Judge rules ACLU to visit ISIS fighter detained in Iraq

The man surrendered in mid-September to US-backed Syrian Kurdish fighters pursuing an offensive against Islamic State’s former stronghold of Raqqa.

By REUTERS
December 24, 2017 20:58
1 minute read.
islamic state

An Islamic State fighter carries the group’s flag in Raqqa, north-central Syria.. (photo credit: REUTERS)

 
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WASHINGTON  - A federal judge has ordered the Trump administration to give the American Civil Liberties Union (ACLU) access to an American suspected of fighting for Islamic State and held in secret US military detention in Iraq for more than three months.

In a ruling issued late on Saturday, US District Court Judge Tanya Chutkan denied a government request to dismiss an ACLU challenge to the unidentified man's detention, rejecting the claim that the organization has no standing in the matter.

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Chutkan ruled that the Defense Department should provide the ACLU with "temporary, immediate and unmonitored access" to the man to determine if he wants the organization to pursue a habeas corpus petition on his behalf and provide him with legal advice.

Using such a petition, a person can ask a court to review the legality of their detention.

The man surrendered in mid-September to US-backed Syrian Kurdish fighters pursuing an offensive against Islamic State’s former stronghold of Raqqa, in northeaster Syria. He was turned over to the US military, which classified him as an "enemy combatant," and transferred him to a secret location in Iraq, according to Chutkan's ruling.

Aside from two visits by the International Committee of the Red Cross, the detainee has had contact only with US government officials, according to the ruling.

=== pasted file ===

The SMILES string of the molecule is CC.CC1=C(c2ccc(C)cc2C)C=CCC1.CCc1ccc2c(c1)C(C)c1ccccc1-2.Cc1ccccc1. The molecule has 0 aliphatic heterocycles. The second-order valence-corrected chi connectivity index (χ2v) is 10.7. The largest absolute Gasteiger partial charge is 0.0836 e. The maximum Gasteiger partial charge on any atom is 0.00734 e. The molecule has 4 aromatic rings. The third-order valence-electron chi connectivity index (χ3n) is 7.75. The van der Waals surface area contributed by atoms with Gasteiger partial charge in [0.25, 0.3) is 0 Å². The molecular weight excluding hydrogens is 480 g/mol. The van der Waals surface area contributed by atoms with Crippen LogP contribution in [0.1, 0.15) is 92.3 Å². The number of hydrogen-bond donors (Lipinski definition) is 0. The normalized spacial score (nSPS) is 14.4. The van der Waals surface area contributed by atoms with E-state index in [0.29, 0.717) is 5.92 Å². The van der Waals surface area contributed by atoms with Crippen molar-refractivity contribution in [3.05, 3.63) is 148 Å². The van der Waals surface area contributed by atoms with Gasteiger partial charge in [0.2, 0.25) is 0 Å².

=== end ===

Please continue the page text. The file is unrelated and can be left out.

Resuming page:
The judge pointed out that in a Nov. 30 brief, the Defense Department disclosed that in an interview with FBI agents, the detainee said that he felt that he wanted an attorney present.



Chutkan dismissed as "disingenuous at best" a Pentagon argument that the ACLU has no standing in the case because it has been unable to confer or meet with the detainee, and cannot prove that detainee wants the group to pursue a habeas corpus petition on his behalf.

The Defense Department is "the sole impediment" to the ACLU's access to the detainee, the judge said.

She also called "remarkable and troubling" the Pentagon’s contention that the detainee's request for a lawyer should be ignored until it decides what to do with him and when he should be given access to an attorney.

Chutkan barred the Defense Department from transferring the detainee to another location before the ACLU can interview him and then inform the court of his wishes.

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